by Pankaj Jain, 500 Startups
The trouble that some Indian startups are facing is being touted as the harbinger of a coming apocalypse. What happened at TinyOwl in Pune with employees holding the founders hostage was an embarrassment to all of us. Dazo shutting down. Zomato laying off employees. Foodpanda, well, just Foodpanda. These are normal occurrences at startups. Most of them are, in any case. Some things are hard to comment on without knowing details.
6 months ago, almost all of the bloggers and reporters were writing about how foodtech is the second coming of the Indian startup economy and how VCs are falling over themselves trying to get into as many deals as possible. Today, those same folks are pontificating on “the bubble” and the coming apocalypse.
I recently read a post on Quartz about how the demise of food delivery will result in the end of the Indian startups. It’s difficult to comprehend the reasoning behind a small sector setting off a domino effect of collapses across startups.
One small, and I mean TINY, sub-sector does not a bubble make. Contrary to what people would like to think, food/grocery delivery is a very very small part of the much larger Indian startup world. PayTM is going after everything from m-commerce to taxi booking payments on Uber to hotel bookings to hyperlocal to movie tickets. Flipkart, Snapdeal (though far from startups any longer) have changed the way Indians fundamentally think about purchasing products. Freshdesk, FusionCharts, Wingify and many others are going after global markets and are seen as serious threats to incumbents.
Even some of our Indian companies are changing the way people think about hiring, education, commerce, gaming and finance. Companies like CultureAlley and OnlineTyari are taking language learning and test preparation to the masses at affordable prices thru the only device they need – a smartphone. Consider how Kraftly is giving cottage industries where men, women, and even children are making baked goods or clothing or art at home and able to easily reach and transact with customers not only across India but overseas as well or how SwitchMe is making refinancing your home loan quick, painless and cost effective.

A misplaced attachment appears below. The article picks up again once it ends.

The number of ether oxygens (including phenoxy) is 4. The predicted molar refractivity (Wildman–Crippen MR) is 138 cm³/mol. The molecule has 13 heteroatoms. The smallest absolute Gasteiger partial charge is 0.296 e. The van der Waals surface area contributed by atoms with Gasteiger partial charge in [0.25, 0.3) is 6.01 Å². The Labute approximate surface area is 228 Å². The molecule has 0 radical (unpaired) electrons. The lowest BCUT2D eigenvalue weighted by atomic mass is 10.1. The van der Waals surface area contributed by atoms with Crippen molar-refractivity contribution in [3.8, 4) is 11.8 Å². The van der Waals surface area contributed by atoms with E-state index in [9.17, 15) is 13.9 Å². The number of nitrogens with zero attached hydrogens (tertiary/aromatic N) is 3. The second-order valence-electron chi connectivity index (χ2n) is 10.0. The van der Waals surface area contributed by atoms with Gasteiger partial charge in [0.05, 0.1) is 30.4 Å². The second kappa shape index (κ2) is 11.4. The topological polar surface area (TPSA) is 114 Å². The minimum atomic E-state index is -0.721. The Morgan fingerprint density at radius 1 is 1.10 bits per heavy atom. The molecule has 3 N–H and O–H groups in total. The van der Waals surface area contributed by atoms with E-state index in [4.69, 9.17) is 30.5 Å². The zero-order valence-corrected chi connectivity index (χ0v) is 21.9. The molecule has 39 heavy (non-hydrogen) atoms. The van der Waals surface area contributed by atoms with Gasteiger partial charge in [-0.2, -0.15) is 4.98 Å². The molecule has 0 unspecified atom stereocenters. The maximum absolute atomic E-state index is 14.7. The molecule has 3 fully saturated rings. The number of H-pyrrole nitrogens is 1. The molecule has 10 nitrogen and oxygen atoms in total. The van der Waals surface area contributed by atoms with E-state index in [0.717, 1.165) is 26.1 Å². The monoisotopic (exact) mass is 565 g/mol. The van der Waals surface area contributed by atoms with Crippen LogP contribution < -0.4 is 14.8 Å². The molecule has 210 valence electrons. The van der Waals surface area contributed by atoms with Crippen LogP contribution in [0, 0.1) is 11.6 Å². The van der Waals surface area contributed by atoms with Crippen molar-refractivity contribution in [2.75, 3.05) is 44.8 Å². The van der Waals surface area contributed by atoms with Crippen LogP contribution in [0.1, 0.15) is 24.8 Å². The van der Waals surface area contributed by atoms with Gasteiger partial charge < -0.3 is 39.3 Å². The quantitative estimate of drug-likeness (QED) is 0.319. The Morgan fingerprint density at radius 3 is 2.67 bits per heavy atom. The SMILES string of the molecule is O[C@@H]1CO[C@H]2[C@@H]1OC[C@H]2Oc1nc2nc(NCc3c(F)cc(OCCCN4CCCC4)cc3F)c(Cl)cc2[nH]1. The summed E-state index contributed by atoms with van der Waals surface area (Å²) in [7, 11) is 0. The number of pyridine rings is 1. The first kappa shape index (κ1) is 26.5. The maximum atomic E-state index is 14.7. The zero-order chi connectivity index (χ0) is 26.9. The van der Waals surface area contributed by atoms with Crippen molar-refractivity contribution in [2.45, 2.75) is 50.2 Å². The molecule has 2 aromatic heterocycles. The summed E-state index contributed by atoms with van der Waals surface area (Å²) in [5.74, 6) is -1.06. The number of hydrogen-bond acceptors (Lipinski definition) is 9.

My point is that the Indian startup scene is far broader and diverse than this one small sector. The food and grocery delivery vertical has been overfunded. Some of the companies closing rounds forced me to scratch my head and ask, “what am I not getting?” That’s Ok. You know why? There are amazing entrepreneurs and developers, and designers and financial wizards building solid businesses. And guess what, it’s not going to stop. What else isn’t going to stop? The funding of great companies but also of companies that aren’t run very well.
Would I invest in Zomato today? Definitely. Deepinder and the team don’t give up. They will make the hard decisions when required and they will continue to push the limits of what’s expected from them and at the same time, force the rest of us to compete better.
Would I invest in a pure food or grocery delivery business that picks up veggies from the local mandi or from the 3 restaurants in my neighborhood and deliver it to me? Not likely, though, I have invested in ChalDal in Dhaka. I would definitely consider investing in entrepreneurs that understand warehousing, logistics and supply chain to provide grocery delivery via distributed warehouses in a city. Or a food company that understands how to manage large centralized kitchens, and has an expertise in logistics. Oh wait. Didn’t the Harvard Business Review write about a cooperative that does this? In India.
So all of you talking about the rot in startupland, keep doing what you’re doing. You will get your clicks and likes and shares and eyeballs with sensationalist headlines but all you’re really doing is scaring a young dreamer’s parents into not letting them work at a startup or start a business or get married because they aren’t working at Microsoft, Infosys or TCS. Once the cycle completes, you can begin again. This time writing about how those parents are unfair and ruining their child’s chances of starting a multi-billion dollar startup. Please, just ask yourselves, how any of this helps anyone.
One has to let loose a lot of arrows before learning to shoot and hitting the target. Even after learning to shoot, we will still miss. Often.
At 500 Startups, we’re not going to slow down our investing in India. In fact, I love all this talk of doom and gloom. Why? It’s going to send wannabe founders, angels (who figured they can make more money investing in startups than real-estate) and the glory seekers running for the hills. This means less noise, serious founders pushing the limits of creative destruction because they will have to do more with less, and investors, in it for the long haul, getting access to great founders building real companies.